Stick­ing with the food it knows will never get old when it’s qual­ity

Sun Sentinel Broward Edition - Showtime - Broward - - SPOTLIGHT - By Michael Mayo

In a tran­sient town where trend­set­ters like bright and shiny new things, it’s nice to know that some places stay the same. Eduardo de San An­gel is one of those places. Chef-owner Eduardo Pria hasn’t changed much at his cozy Fort Laud­erdale restau­rant since it opened in 1993, in­clud­ing a menu he de­scribes as “Mex­i­can-in­fused in­ter­na­tional cui­sine.” Those who have not vis­ited in years might be de­lighted, or dis­ap­pointed, to find many items from decades past. They’re all still here: but­ter­flied ten­der­loin stuffed with poblano pep­pers and cheese; ravi­oli with black beans, cheese and wal­nutcream sauce; tor­tilla soup in­fused with pasilla pep­pers and epa­zote. Whether the ag­ing stan­dards should be con­sid­ered a sign of the kitchen’s self-con­fi­dence or stal­e­ness de­pends on a diner’s per­spec­tive.

It had been awhile since I had eaten at Eduardo de San An­gel, and even longer since I had or­dered sword­fish any­where. It was a spe­cial on the night my group dined, and for a mo­ment I had flash­backs to mul­lets, “Mi­ami Vice” and the Mi­ami Sound Ma­chine. The sword­fish ($ 38), grilled and brushed with cilantro-gar­lic oil, was firm out­side and moist and meaty in­side. Sud­denly, I didn’t care what decade it was or what la­bel you slap on Pria’s food. A per­fectly cooked piece of fresh fish never gets old.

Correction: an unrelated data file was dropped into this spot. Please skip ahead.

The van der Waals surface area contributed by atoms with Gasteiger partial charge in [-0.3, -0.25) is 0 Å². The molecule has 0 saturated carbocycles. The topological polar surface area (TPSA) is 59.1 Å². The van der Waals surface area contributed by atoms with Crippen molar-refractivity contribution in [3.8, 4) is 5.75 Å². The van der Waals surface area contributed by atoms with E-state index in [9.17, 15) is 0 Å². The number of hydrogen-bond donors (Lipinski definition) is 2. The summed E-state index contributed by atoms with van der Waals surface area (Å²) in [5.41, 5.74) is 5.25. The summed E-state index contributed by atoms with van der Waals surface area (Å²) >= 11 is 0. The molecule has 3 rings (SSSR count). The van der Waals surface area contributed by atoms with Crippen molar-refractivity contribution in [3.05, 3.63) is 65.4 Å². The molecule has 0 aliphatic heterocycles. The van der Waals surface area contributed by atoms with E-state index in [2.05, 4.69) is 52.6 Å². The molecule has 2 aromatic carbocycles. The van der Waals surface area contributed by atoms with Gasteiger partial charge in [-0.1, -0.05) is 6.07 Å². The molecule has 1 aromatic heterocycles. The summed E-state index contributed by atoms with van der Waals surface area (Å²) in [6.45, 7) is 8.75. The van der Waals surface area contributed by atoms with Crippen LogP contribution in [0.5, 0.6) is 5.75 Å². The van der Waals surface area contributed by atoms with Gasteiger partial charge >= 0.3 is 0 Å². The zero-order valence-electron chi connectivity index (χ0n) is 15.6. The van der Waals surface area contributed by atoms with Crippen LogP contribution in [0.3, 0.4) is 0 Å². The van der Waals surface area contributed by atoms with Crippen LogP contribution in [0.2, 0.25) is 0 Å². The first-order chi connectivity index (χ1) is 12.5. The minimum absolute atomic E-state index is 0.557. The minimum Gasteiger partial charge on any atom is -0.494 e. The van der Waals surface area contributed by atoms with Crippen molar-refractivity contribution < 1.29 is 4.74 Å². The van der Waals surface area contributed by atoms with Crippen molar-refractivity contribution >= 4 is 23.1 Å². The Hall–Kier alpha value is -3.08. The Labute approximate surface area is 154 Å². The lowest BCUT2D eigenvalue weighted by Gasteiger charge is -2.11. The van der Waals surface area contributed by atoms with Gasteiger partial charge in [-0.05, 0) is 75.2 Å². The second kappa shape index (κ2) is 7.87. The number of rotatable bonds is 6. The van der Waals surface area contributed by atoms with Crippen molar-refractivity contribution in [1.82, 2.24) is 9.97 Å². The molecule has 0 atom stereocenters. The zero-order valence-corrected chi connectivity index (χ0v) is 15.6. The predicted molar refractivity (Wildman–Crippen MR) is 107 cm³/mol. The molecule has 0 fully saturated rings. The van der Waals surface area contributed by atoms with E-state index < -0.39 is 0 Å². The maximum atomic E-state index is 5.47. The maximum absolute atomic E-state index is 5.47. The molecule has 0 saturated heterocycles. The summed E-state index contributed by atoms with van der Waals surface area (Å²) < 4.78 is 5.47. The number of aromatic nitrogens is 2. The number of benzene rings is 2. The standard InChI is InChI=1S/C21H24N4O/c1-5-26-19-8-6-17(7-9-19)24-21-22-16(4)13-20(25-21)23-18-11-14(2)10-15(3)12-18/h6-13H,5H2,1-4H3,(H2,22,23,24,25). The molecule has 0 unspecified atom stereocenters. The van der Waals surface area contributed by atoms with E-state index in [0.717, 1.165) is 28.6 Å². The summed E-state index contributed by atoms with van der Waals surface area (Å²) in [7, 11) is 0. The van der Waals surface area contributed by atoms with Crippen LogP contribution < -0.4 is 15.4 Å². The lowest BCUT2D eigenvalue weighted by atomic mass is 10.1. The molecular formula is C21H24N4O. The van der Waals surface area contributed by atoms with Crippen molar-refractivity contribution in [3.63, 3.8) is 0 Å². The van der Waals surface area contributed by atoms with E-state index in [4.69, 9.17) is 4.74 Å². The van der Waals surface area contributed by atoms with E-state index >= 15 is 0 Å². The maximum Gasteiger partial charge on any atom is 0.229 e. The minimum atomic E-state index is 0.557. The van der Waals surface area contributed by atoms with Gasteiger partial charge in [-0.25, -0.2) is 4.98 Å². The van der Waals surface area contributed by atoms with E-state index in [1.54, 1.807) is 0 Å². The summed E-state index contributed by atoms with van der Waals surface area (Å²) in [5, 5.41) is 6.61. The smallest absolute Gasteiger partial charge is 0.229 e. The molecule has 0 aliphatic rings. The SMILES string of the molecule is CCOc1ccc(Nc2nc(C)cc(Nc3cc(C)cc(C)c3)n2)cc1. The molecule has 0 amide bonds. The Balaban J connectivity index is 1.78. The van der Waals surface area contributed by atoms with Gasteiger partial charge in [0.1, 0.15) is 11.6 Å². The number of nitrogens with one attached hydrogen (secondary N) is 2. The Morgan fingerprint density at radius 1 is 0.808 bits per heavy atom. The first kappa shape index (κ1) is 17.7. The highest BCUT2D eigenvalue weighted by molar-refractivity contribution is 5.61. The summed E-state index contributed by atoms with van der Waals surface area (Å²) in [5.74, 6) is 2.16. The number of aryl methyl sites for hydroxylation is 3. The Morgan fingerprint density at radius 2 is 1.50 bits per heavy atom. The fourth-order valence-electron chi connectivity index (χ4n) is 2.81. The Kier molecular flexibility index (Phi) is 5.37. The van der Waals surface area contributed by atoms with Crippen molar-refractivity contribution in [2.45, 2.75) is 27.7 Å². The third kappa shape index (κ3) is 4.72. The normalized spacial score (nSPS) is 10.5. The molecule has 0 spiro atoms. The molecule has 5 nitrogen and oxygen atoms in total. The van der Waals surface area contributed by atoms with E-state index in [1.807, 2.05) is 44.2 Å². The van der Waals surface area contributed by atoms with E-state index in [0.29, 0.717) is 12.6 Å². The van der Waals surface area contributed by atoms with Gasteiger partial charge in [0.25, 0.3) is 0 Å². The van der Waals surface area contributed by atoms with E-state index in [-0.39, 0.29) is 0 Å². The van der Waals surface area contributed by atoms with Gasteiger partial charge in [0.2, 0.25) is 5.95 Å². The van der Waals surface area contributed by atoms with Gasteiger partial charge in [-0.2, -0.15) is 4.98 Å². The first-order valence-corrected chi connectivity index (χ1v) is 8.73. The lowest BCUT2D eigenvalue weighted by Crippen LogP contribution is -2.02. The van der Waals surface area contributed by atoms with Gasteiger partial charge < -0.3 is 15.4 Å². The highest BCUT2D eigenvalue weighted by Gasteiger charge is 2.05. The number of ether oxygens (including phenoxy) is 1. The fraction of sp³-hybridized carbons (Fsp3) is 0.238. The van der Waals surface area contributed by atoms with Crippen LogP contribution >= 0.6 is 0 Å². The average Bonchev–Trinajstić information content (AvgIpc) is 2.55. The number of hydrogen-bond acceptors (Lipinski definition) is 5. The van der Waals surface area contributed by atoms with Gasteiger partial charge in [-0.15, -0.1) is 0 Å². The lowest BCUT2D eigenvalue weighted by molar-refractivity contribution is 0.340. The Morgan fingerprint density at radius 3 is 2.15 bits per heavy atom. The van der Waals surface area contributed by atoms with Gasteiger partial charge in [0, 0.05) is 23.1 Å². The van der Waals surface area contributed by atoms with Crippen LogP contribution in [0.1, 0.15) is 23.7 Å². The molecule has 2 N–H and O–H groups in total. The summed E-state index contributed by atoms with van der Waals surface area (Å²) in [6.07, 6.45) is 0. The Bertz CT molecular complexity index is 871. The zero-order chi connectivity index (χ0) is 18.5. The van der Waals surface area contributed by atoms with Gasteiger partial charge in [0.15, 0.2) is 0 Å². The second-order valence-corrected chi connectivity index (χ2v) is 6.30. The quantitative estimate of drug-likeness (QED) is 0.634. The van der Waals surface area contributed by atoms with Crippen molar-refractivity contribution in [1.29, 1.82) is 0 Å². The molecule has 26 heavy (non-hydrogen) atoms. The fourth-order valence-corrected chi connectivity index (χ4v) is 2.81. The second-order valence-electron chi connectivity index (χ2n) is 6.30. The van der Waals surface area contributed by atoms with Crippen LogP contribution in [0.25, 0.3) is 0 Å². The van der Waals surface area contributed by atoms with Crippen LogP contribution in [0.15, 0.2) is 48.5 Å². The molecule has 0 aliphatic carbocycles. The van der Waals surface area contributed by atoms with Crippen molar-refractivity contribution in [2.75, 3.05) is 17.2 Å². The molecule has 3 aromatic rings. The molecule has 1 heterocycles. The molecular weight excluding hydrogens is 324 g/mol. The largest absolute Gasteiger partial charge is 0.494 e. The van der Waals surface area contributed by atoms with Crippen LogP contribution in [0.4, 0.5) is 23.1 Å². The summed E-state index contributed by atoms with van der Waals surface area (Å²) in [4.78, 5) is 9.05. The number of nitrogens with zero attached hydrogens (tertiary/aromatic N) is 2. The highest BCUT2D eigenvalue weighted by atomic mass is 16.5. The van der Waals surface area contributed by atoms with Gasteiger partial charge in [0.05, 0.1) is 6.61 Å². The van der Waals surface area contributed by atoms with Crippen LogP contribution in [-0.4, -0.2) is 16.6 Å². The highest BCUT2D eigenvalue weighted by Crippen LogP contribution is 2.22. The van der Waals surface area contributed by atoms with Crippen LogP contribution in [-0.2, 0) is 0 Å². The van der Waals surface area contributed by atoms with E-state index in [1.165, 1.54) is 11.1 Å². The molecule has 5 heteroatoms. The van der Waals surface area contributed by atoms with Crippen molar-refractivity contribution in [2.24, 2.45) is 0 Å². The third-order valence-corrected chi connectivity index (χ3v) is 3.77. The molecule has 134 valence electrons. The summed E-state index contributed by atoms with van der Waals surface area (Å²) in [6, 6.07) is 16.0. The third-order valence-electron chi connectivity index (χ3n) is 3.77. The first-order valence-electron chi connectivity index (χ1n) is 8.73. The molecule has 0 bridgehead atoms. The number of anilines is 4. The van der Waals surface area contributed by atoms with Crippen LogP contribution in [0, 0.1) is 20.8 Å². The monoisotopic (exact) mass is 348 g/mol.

Pria is ob­vi­ously com­fort­able in his skin, and his stay­ing power is to be ad­mired in a gru­el­ing in­dus­try and in South Florida’s fickle din­ing land­scape. The restau­rant will cel­e­brate its 25th an­niver­sary early next year, and it has joined the pan­theon of Fort Laud­erdale peren­ni­als where lo­cals can con­fi­dently bring out-of-town­ers. That lineup in­cludes Canyon, Café Seville, Café Vico, Bistro Mez­za­luna and Greek Is­lands Tav­erna.

I un­der­stand how some peo­ple might find Eduardo de San An­gel dated — my pre­de­ces­sor gave it a shock­ing one-star re­view when he cri­tiqued it for the Sun-Sen­tinel in 2011 — but I still find the restau­rant com­fort­ing, de­pend­able and de­li­cious. Pria and his crew are old pros, and they have cul­ti­vated a loyal fol­low­ing that has al­lowed them to ride out the fluc­tu­a­tions of sea­sons, storms and re­ces­sions. Pria also seems to have a healthy work-life bal­ance, with the restau­rant of­fer­ing only din­ner ser­vice and closed on Sun­days.

“Just be hon­est and up­front with peo­ple and give them qual­ity food, and they’ll come back,” Pria told me in a fol­lowup in­ter­view.

Eduardo de San An­gel is on the pricey side, but when my group left we all felt sated and well-treated. The free-flow­ing san­gria ($12 a glass) helped, but I wish the restau­rant would sell it more eco­nom­i­cally, by the pitcher. I’m also sur­prised that a restau­rant of its stature and longevity does not have a full liquor li­cense.